Since introducing an online auctioning app in 2009, where car owners registering cars for the first time in Cyprus have the opportunity to bid for specific number plates, the Department of Road Transport (DRT) has pocketed a tidy €1.3 million.
Since its introduction nine years ago, 7,286 car owners have made use of the number plate auction system.
The most popular number for which there is usually much hard-fought bidding in every new series is the number 001 and, according to statistics, this particular number has brought in quite a tidy bit of revenue for the DRT.
The highest amount paid for a 001 number has been €4,180, while another driver bid €3,500 to clinch the much-prized 001 number in another series.
According to DRT statistics, the 001 number in three different series has been sold for €3,000, while further amounts ranging from €2,000-€2,500 have been paid for 001 numbers in another 10 different series.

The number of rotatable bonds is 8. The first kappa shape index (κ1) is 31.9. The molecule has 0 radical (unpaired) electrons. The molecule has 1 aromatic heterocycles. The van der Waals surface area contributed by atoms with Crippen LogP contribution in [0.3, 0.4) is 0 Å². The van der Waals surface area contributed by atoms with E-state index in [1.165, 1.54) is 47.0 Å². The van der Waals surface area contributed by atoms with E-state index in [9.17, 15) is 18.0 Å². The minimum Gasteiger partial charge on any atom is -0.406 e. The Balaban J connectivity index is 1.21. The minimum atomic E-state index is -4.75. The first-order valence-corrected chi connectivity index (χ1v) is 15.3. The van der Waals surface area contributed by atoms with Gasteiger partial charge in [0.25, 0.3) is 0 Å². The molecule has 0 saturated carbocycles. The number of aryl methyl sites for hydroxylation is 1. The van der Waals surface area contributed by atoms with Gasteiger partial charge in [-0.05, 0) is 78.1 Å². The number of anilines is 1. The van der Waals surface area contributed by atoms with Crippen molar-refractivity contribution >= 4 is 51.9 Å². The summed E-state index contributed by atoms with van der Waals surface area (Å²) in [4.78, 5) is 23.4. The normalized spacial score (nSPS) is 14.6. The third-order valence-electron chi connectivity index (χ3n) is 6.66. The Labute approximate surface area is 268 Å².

Strong bidding is also evident on number plates with three of the same digit. The highest price paid for a 777 number is €2,900 and for an 888 number, €2,500.
As more people become aware of the DRT’s number plate auctions, buyers from the former Soviet bloc countries, as well as from the Far East, currently living in Cyprus, have pushed the interest for number like ‘008’, ‘088’ and ‘888’ to new heights, as the figure ‘8’ not only refers to infinity, but is considered by some cultures to be lucky, or a similar symbol may appear in their folklore or religion.
Fierce bidding is also evident with the change of letters in each series such as MMT, MMX and MMY while fierce bidding is also evident in numbers for specific reasons.
A prime example is the registration of the ever-popular Porsche, whose owner, after dishing out a princely sum, won’t be put off by spending a bit extra on a ‘911’ number for his number plate.
The ‘sinful’ numbers 13, 69 and 666 which, until now, have never been issued (for obvious reasons), will be available for purchase only – either through the auction or outright purchase.